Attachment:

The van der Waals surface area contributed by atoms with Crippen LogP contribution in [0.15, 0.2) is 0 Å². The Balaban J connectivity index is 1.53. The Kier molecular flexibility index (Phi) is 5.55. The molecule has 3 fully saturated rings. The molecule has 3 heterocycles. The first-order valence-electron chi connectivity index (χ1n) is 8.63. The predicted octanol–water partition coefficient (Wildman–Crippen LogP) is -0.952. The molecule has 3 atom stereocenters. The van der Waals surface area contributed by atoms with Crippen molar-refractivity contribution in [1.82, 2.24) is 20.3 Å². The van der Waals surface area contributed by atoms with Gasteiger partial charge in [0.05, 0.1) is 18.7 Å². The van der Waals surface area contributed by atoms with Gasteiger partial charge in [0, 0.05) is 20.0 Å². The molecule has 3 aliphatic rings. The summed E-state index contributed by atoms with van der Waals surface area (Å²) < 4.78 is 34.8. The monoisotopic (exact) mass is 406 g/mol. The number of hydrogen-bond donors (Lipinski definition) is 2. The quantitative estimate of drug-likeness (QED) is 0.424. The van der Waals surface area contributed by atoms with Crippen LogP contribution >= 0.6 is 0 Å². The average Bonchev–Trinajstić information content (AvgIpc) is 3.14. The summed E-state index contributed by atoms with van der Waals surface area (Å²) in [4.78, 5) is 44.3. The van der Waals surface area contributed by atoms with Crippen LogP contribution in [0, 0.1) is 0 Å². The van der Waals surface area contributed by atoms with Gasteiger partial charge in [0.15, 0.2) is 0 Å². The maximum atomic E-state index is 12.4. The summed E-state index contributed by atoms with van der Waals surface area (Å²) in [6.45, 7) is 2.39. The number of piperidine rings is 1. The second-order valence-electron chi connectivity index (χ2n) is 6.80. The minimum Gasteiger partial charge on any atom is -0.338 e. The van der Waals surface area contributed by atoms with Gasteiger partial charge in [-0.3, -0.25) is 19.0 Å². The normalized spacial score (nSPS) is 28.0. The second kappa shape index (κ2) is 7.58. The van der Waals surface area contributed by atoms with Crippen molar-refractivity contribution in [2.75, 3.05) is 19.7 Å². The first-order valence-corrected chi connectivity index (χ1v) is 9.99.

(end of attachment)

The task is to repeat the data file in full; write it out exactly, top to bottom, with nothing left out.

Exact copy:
The van der Waals surface area contributed by atoms with Crippen LogP contribution in [0.15, 0.2) is 0 Å². The Balaban J connectivity index is 1.53. The Kier molecular flexibility index (Phi) is 5.55. The molecule has 3 fully saturated rings. The molecule has 3 heterocycles. The first-order valence-electron chi connectivity index (χ1n) is 8.63. The predicted octanol–water partition coefficient (Wildman–Crippen LogP) is -0.952. The molecule has 3 atom stereocenters. The van der Waals surface area contributed by atoms with Crippen molar-refractivity contribution in [1.82, 2.24) is 20.3 Å². The van der Waals surface area contributed by atoms with Gasteiger partial charge in [0.05, 0.1) is 18.7 Å². The van der Waals surface area contributed by atoms with Gasteiger partial charge in [0, 0.05) is 20.0 Å². The molecule has 3 aliphatic rings. The summed E-state index contributed by atoms with van der Waals surface area (Å²) < 4.78 is 34.8. The monoisotopic (exact) mass is 406 g/mol. The number of hydrogen-bond donors (Lipinski definition) is 2. The quantitative estimate of drug-likeness (QED) is 0.424. The van der Waals surface area contributed by atoms with Crippen LogP contribution >= 0.6 is 0 Å². The average Bonchev–Trinajstić information content (AvgIpc) is 3.14. The summed E-state index contributed by atoms with van der Waals surface area (Å²) in [4.78, 5) is 44.3. The van der Waals surface area contributed by atoms with Crippen LogP contribution in [0, 0.1) is 0 Å². The van der Waals surface area contributed by atoms with Gasteiger partial charge in [0.15, 0.2) is 0 Å². The maximum atomic E-state index is 12.4. The summed E-state index contributed by atoms with van der Waals surface area (Å²) in [6.45, 7) is 2.39. The number of piperidine rings is 1. The second-order valence-electron chi connectivity index (χ2n) is 6.80. The minimum Gasteiger partial charge on any atom is -0.338 e. The van der Waals surface area contributed by atoms with Gasteiger partial charge in [-0.3, -0.25) is 19.0 Å². The normalized spacial score (nSPS) is 28.0. The second kappa shape index (κ2) is 7.58. The van der Waals surface area contributed by atoms with Crippen molar-refractivity contribution in [2.75, 3.05) is 19.7 Å². The first-order valence-corrected chi connectivity index (χ1v) is 9.99.